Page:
In clearing up the affairs of the George A. Treadwell Milling Company, which had a reduction plant near Humboldt; it was claimed by stockholders that the promoters of the company on stock sales aggregating about $1,000,000 had cleared up a “profit” of $500,000, while not more than $100,000 had been spent on the property. One of the promoters, a New York lawyer, was said to have been paid counsel ‘s fees of $36,000.
One Eastern firm of brokers secured bonds or options on a number of Yavapai County mines, of the “has-been” class, of former leaders in the silver production of Arizona. These old mine workings were cleaned out to an extent, and some of the cleverest of advertising, mainly beautifully printed circulars and letters, were sent to potential investors.
Though describing plans of reduction works that would make rich the miners of the entire country, little was done after the stock-selling campaigns. With a stock seller, it mattered little whether his mine had any worth or not. He never did more mining than was necessary to make a showing for his campaign. This condition was not peculiar to Arizona. Such schemes were worked much more generally, and with even greater success to the promoters, during the days of mining activity in Alaska and Nevada.
One individual who had a mine near Prescott issued a unique prospectus full of quotations from the Bible and of glittering generalities concerning the wealth that was to be secured in the marvelous mine exploited, which later seems to have dropped from the public eye. Within the prospectus appeared the following:
Come, little brother, and sit on my knee,
And both of us wealthy will grow, you see;
If you will invest your dollars with me,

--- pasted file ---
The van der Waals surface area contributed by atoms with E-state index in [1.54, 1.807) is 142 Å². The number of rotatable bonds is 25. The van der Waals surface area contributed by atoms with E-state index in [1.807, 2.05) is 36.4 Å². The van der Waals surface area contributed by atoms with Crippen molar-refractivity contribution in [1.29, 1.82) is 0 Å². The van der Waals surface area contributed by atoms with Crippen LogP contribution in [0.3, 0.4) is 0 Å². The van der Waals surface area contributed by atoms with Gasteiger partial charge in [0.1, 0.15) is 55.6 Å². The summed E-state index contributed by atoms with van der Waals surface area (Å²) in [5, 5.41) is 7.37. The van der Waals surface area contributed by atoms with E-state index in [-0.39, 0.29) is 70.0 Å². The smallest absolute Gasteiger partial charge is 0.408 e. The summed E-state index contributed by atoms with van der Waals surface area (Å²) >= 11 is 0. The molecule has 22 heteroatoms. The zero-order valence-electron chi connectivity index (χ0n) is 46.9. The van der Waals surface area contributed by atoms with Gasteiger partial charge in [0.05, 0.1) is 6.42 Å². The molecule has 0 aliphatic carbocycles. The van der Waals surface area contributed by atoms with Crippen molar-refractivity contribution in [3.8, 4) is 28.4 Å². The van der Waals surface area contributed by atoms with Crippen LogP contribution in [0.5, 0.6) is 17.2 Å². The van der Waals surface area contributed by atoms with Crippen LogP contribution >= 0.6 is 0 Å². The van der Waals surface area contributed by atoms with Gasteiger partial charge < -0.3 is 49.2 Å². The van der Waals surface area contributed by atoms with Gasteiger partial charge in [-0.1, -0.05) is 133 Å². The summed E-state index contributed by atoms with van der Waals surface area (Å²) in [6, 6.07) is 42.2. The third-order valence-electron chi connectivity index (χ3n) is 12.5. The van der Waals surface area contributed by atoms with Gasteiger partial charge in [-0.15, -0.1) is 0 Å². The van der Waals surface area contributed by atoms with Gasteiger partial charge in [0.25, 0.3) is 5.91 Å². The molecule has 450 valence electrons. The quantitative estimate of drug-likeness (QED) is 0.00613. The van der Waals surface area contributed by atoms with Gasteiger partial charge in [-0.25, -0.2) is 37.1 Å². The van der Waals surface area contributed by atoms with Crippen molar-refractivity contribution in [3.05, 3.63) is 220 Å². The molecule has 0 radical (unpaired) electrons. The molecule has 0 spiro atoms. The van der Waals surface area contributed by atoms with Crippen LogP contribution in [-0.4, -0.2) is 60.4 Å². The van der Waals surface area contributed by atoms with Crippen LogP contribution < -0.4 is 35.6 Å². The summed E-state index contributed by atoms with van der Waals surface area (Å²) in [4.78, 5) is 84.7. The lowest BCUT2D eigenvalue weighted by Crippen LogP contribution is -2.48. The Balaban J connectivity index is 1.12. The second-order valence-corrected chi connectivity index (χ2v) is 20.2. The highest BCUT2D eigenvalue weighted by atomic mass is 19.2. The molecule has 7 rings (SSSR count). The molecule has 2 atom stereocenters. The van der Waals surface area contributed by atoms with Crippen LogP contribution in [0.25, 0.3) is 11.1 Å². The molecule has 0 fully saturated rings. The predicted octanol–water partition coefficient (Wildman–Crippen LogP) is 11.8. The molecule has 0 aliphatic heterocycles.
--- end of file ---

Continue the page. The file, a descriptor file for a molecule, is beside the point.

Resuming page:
I will show you where money grows on the tree.
Early in 1899, there was excitement along the Grand Canyon, where had been staked a large area of lime-carbonate capping, thought to have been valuable for platinum. The bubble was punctured by Professor W.P. Blake, Director of Mines of the Territorial University, who after careful assays reported that the “ore” sent him was a carbonate, containing only silica, calcium, magnesia, iron and a little alumina. Not a trace of platinum could be found, though similar rock elsewhere submitted was reported to have returned values of $300 a ton in platinum. While deploring the influence of his report upon the prospectors who thought they had found wealth, he said, “the people of Arizona generally do not propose to profit by ignorance, pretense or misrepresentation.” It is probable that the excitement all started through efforts made to assure trail holdings down into Cataract Canon.
Another notable swindle was that of the Two Queens and Mansfield Mining companies. The former had several prospects, near Winkelman, about 100 miles southeast of Phoenix. The latter had a mine in the Patagonia District of Santa Cruz County. The Post Office department secured the arrest of several Kansas City, Missouri stockbrokers, who had been selling shares in the two companies, by means of extravagant full-page advertising. As is usual in such cases, strong defense was made on the basis of testimony taken in Arizona, but the defendants finally were convicted and were sent to jail in May 1909, though, as usual in such cases, they received relatively light sentences.